Album Reviews

Shadows Fall – Fallout From The War

(Century Media) UK release date: 12 June 2006


Shadows Fall - Fallout From The War Massachusetts quintet Shadows Fall may have been eclipsed by geographical kinsmen Killswitch Engage primarily because, in contrast to Adam D and co, Shadows Fall purvey a harsher and generally more European-sounding brand of metal.

However, they have had their own brand of success with The Art Of Balance and The War Within, and before switching record labels, they managed to find time to team up with renowned producer Zeuss to churn out an album of reworked and previously unrecorded material plus a couple of obscure covers (no doubt to take the track listing into double figures and make this EP effort a full price release).

Opening in true time signature chaos, In Effigy states from the outset that this album shall be one of rumbling bass fury, crystal lead guitar work and brutal vocals that sit (thanks to the production mastery of Zeuss) perfectly next to each other, defined and pristine.

Haunting Me Endlessly gives Jason Bittner a chance to demonstrate why his double kick wizardry is earning him respect throughout the metal scene, and manages to prove in its four minutes that variety really is the spice, with smashing cymbals and driving beats. Meanwhile string man Jonathan Donais executes a blistering solo and demonstrates why bands like Shadows Fall are capable of such longevity.

Deadworld is rather a smashing tribute to Death and other metal bands who never quite got the exposure this quintet are currently receiving, with frontman Brian Fair’s quasi-Buddhist lyrical leanings provide some further aural nourishment. As if it was a Haunted B-side, This Is My Own is a thrash metal blast, complete with crunching cymbals and clich├ęd breakdown beats that are predictable, but executed with pure style and flair.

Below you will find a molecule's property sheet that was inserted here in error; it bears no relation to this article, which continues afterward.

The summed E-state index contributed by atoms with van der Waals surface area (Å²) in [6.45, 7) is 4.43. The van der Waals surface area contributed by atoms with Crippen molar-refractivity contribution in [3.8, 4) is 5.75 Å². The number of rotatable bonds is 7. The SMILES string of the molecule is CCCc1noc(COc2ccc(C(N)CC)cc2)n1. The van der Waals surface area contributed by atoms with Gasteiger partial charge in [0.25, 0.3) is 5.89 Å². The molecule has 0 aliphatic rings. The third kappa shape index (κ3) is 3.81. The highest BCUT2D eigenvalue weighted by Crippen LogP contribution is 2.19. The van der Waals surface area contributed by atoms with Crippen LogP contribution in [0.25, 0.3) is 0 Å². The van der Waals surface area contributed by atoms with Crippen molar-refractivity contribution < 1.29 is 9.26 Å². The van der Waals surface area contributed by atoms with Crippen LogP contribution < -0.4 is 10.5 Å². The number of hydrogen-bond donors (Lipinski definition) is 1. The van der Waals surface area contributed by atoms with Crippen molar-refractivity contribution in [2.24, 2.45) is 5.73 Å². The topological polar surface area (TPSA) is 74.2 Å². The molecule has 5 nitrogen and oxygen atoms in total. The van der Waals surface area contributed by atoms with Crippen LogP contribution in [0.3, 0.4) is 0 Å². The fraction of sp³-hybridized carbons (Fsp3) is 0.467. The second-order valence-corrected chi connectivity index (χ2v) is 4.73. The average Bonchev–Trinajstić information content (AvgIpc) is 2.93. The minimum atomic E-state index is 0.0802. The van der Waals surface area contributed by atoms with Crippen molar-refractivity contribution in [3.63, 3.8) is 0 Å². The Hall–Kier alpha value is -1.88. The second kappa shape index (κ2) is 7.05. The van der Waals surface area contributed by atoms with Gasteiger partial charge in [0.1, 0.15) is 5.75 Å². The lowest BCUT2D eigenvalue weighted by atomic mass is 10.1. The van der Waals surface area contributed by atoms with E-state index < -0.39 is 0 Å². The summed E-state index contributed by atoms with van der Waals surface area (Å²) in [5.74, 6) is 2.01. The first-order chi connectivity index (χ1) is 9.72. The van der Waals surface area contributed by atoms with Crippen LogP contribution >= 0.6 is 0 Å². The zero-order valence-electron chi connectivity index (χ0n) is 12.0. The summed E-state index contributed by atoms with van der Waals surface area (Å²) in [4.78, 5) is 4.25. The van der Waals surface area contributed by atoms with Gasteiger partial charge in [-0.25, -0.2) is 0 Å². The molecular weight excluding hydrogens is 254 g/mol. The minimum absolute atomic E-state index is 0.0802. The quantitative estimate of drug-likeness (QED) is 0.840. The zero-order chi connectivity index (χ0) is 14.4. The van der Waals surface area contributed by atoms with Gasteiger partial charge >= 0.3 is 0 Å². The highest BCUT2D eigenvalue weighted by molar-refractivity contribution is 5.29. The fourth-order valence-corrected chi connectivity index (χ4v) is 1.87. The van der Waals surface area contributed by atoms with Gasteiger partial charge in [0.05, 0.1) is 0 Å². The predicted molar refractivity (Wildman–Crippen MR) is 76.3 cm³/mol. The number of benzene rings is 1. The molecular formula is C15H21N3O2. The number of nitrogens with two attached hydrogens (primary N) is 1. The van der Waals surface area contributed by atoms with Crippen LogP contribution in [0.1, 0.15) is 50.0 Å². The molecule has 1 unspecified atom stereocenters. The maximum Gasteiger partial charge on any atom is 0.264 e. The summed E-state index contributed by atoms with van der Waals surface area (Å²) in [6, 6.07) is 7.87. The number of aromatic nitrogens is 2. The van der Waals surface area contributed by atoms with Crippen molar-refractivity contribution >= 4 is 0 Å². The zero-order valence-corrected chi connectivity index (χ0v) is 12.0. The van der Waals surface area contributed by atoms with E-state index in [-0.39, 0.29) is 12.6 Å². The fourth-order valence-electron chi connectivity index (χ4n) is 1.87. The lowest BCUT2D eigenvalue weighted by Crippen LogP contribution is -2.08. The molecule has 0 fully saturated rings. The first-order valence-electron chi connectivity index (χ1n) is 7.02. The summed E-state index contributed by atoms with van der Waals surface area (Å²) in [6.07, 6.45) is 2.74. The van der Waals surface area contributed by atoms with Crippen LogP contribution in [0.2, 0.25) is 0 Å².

Opening with a swirl of feedback and growling bass, December is one of the most melodic vocal moments ever produced by Mr Fair, although his band still provides a crushing backing. Although the vocals do reek of too much vocoder effect, this still makes for a nifty lesson in mastering the challenge of fusing melody and mayhem dextrously.

Going Going Gone is Kill ‘Em All era Metallica minus the crappy production (and subsequent performance coach). With cymbal chokes a-plenty, this tune will be devastating live, as Fair’s chant of “Rip it up, tear it down!” rings out atop a blaze of riffs and drum blasts.

Shadows Fall may be in danger of defining their own sound a little too well, but then again being instantly recognisable never did many lesser acts any harm now did it? This isn’t groundbreaking new material but I’ve certainly heard a lot worse churned out in the name of fulfilling contract obligations. Whilst the lack of an accompanying DVD or second disc of rarities may be the icing this cake lacks, there should be enough here to keep any diehard fan happy until next year’s new full-length release.


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More on Shadows Fall
Shadows Fall – Threads Of Life
Shadows Fall – Fallout From The War
Shadows Fall – The War Within